Very recently, the ‘Galería Ana Serratosa’ hosted an event opening to the public the triple project by Ghada Amer. This Egyptian-born contemporary artist is known for her thought-provoking art pieces that include embroidered paintings, impressive sculptures, and exquisite gardens. During the press conference, the guests had an opportunity to learn more about the exhibited works, as well as about Amer’s inspiration and the message she aims to convey with her art that can be seen in Valencia.

The presentation began in the gallery, offering attendees the opportunity to explore Amer’s sensual ceramic works centred around themes of femininity and eroticism. The creator wanted to address the traditionally opposing dichotomies of femininity versus masculinity and “liberate women through their seductive potency”. Apart from the beautiful sculptures, Amer spoke about the embroidery pieces, with an emphasis on the medium which helped her articulate the problem of suppression of women. Before attending to the next parts, she reminded everyone that as a visual artist, she creates all of her art as a reflection; something that does not dictate the way of living but raises awareness.

The guests took a walk to see the next piece called 100 Words of Love located in the historic building restored by the gallery called ‘Domicilio Particular.’ Amer shared the details of the creation of this impressively big sculpture. As an Arab in the United States, she frequently faced Islamophobia and encountered harmful stereotypes. The prolonged exposure to bigoted claims about Arabs being dangerous gradually influenced her mindset, leading her to internalize these negative messages. During a challenging period, she sought comfort in her sister, who immediately rejected the stereotype that Arabs are associated solely with violence. “There are 100 words for love in Arabic,” she affirmed to Amer, a statement that resonated so profoundly that it inspired the artist to contemplate an art piece conveying this powerful message.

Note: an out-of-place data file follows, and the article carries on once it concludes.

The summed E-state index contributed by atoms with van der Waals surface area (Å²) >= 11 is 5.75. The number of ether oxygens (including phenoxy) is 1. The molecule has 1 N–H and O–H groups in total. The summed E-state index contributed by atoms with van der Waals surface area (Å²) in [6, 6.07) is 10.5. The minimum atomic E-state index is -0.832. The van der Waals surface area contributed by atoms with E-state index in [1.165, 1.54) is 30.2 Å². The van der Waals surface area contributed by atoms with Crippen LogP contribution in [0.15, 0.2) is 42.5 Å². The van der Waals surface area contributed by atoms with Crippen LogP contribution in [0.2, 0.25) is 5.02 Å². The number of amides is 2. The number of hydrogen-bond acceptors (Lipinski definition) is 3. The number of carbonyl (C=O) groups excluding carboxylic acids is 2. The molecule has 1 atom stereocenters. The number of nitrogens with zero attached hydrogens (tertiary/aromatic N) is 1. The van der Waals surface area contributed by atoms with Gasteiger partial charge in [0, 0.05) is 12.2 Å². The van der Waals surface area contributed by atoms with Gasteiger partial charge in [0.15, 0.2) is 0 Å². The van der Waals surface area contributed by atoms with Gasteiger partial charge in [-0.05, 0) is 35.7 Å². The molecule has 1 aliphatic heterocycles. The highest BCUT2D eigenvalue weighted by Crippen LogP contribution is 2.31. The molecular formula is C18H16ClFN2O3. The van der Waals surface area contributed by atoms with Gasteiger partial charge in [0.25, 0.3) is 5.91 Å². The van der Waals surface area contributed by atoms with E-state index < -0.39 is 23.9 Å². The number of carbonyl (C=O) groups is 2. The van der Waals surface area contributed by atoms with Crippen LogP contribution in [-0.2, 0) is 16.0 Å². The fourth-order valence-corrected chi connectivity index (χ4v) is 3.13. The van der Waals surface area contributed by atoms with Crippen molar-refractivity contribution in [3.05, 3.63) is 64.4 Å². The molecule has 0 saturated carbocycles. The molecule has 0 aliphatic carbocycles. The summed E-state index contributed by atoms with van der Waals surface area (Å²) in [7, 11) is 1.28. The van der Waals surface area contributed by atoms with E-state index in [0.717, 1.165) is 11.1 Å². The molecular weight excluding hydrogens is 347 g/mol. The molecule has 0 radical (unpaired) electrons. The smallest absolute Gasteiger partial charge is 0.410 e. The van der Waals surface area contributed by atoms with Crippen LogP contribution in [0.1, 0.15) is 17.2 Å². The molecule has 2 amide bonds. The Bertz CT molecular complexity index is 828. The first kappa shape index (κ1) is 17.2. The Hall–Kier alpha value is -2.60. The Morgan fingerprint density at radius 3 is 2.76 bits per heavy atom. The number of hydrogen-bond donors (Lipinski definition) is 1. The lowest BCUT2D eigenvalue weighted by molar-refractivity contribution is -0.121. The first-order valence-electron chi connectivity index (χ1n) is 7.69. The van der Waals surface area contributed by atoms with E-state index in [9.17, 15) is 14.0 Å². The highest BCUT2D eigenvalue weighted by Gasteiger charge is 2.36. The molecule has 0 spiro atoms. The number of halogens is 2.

Motivated to transcend conventional embroidery, she delved into the concept of shadows within her cultural context. According to a certain Islamic notion, a sculpture is seen as a picture with a shadow and is therefore more tangible. The prohibition of sculpture is rooted in the belief that those who create them may inadvertently assume the role of the Creator by attempting to replicate Allah’s creations. Lit from below, Amer’s sculpture benefits from the shadows cast by the words melted into a giant orb, creating a positive message about Arabic culture. The piece can be viewed in the widow exhibition located on Cabillers Street No. 5.


From there, the guests moved to the next part of the presentation – the garden installation, located in the Turia River Gardens between the Palace of Arts and the Science Museum. THIS WILL SAVE US is a living and changing piece consisting of various crops that are meant to feed the community. This piece is also supposed to change with the seasonal crops.


Apart from working as a sustainable living art piece, her garden project brings back the awareness of farming, and how we can relearn to recognize and grow food. On top of that, Ghada Amer unveiled the feminist message behind the garden.  “Throughout history, women were doctors because they knew herbs, and this is also why they were treated as witches. This garden is a reflection of women, as this was the last power that was taken from them.” Feminism has been a recurring theme in Amer’s work, a testament to her unwavering dedication to the cause. “My gardens are very political,” she adds, “Even the ones speaking about love, speak also about war”. She referred to the piece Love Grave created after she witnessed how Americans would raise monuments following the attacks on Iran. “What kind of monument can you make? War is death! Better not to make them at all.” The event inspired her to create the famous piece, which is a commentary on the absurdity of wars. All of the art pieces can be seen from the 25th of November until the 5th of March 2024.

You can now read an article on the art presentation at the Galería Ana Serratosa here:

Report by Konrad Leśniak

Article copyright ‘24/7 Valencia’

‘Ghader Amer in Valencia’ photo copyright Konrad Leśniak/ ’24/7 Valencia’


The Ana Serratosa Gallery

Penthouse, C/ de Pascual i Genís,19,

46002 València

Phone: 963 50 90 00

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